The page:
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Household income gains slowed but poverty rate fell in 2018

11 September 2019 David Deull James Bohnaker

In 2018, real median household income (2018 dollars) grew at the slowest pace in five years. At $63,179, the increase from 2017 was not large enough to pass the test of statistical significance.

Real median household income growth peaked in 2015 at 5.1%, a figure boosted by a pause in consumer price inflation which totaled a mere 0.2% during that year. As inflation steadily accelerated through 2018—with average annual growth of the price index used to calculate real household income hitting 2.4%—real household income growth slowed to a mere 0.9%.

The Great Recession contributed to a decline in real incomes of lower- and middle-class families, and the benefits of the economic expansion since then have been highly uneven across the income distribution. Between 2008 and 2018, average inflation-adjusted income increased by 21% for the top five percent of households by income, while it grew only 1.1% for the bottom twenty percent. According to the revised data in this report, the average real household income for this lowest quintile first surpassed its 2008 level in 2017.

But while the expansion in real household income was slower in 2018, it was also more equitable. In recent years, labor markets have tightened to the point where employers are being forced to compete for available workers. This dynamic is putting upward pressure on wages across the economy, especially in industries with lower average pay. As a result, income growth has picked up for those at the bottom end of the income distribution. In 2018, the middle class was the chief beneficiary: the quintile of households which enjoyed the fastest average real income growth was the group between the 20th and the 40th percentiles, followed by the group between the 40th and the 60th percentiles. Each of the bottom three quintiles outperformed the top two. Indeed, the top one-fifth of households saw real income decrease slightly in 2018.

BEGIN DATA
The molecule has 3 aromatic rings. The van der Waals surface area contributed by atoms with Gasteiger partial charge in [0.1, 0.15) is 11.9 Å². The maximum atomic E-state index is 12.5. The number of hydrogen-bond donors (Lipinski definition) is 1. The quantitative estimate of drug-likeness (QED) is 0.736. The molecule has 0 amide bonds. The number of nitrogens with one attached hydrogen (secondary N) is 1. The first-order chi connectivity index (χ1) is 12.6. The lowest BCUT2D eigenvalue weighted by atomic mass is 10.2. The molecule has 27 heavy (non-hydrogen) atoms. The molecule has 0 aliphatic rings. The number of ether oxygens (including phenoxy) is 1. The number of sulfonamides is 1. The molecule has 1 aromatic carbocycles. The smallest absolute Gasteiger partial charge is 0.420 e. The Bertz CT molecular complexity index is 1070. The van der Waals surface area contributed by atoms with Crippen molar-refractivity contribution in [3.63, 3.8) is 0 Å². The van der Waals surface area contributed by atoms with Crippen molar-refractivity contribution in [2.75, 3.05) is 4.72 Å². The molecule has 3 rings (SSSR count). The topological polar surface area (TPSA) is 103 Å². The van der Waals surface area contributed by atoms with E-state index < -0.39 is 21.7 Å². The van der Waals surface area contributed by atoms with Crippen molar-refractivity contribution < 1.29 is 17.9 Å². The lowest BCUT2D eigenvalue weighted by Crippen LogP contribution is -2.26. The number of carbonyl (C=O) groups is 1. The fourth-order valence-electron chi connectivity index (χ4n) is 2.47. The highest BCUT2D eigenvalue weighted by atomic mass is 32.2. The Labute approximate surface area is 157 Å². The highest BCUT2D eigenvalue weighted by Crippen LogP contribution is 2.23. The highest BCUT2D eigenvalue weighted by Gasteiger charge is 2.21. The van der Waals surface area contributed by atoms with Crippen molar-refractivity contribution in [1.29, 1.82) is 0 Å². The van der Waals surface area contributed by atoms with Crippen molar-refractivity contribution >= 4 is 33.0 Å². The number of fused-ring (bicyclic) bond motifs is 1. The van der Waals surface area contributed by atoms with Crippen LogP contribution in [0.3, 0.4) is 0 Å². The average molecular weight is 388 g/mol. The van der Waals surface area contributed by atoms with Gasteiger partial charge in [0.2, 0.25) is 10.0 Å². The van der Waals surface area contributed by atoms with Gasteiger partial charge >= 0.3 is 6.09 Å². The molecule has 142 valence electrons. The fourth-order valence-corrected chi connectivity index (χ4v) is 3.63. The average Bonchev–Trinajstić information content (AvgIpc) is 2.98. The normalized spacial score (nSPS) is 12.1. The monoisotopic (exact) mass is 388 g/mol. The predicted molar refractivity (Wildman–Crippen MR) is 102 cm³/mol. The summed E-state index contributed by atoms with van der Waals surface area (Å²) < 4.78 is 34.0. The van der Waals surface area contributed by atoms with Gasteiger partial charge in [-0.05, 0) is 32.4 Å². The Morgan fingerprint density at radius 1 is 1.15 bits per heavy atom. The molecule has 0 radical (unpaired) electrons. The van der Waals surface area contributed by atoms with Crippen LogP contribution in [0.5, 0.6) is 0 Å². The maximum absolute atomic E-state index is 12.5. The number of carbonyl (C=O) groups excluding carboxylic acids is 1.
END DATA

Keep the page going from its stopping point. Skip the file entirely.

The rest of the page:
The result of this broadening of income growth was that the poverty rate continued to fall. The number of people living in poverty in America was 38.1 million in 2018, a 1.4-million decrease from the year before. This decline, the fourth in a row, pushed the poverty rate down 0.5 percentage point. At 11.8% in 2018, the poverty rate was the lowest since 2001 and the third-lowest since 1981.

Labor-market tightness was also evident in other ways. More Americans transitioned to full-time, year-round work in 2018, and more of them were women. The number of full-time, year-round workers increased by 2.3 million, of whom 700,000 were male and 1.6 million were female. The share of working men with earnings who were employed full-time and year-round increased 0.7 percentage point to 76.3%, while that of women grew 1.0 point to 63.9%. Each of these full-time, year-round cohorts registered strong earnings growth as well—3.4% for men and 3.3% for women. But despite the larger number of women joining the ranks of full-timers, the pay gap between men and women was statistically unchanged in 2018 (though it has narrowed over the last decade). Women earned 81.6% as much as men, on average, in 2018.

Health insurance coverage was the major metric that regressed in 2018. The uninsured rate among American households increased 0.5 percentage point to 8.5% in 2018, the first year-to-year increase since 2009. The increase in the number of uninsured was driven mainly by decreases in Medicaid coverage.

Looking ahead, we expect median household income to make further gains in 2019. Tight labor markets are continuing to boost wages across income groups, while consumer price inflation has moderated relative to 2018. These factors will continue to produce more balanced gains across the income distribution and will bolster the fundamentals for consumer spending. The major risks to the consumer spending outlook stem from the escalating trade war, which threatens to raise prices and may rattle consumer confidence ahead of the holiday shopping season.

Posted 11 September 2019 by David Deull, Principal Economist, IHS Markit and

James Bohnaker, Associate Director - Economics, IHS Markit


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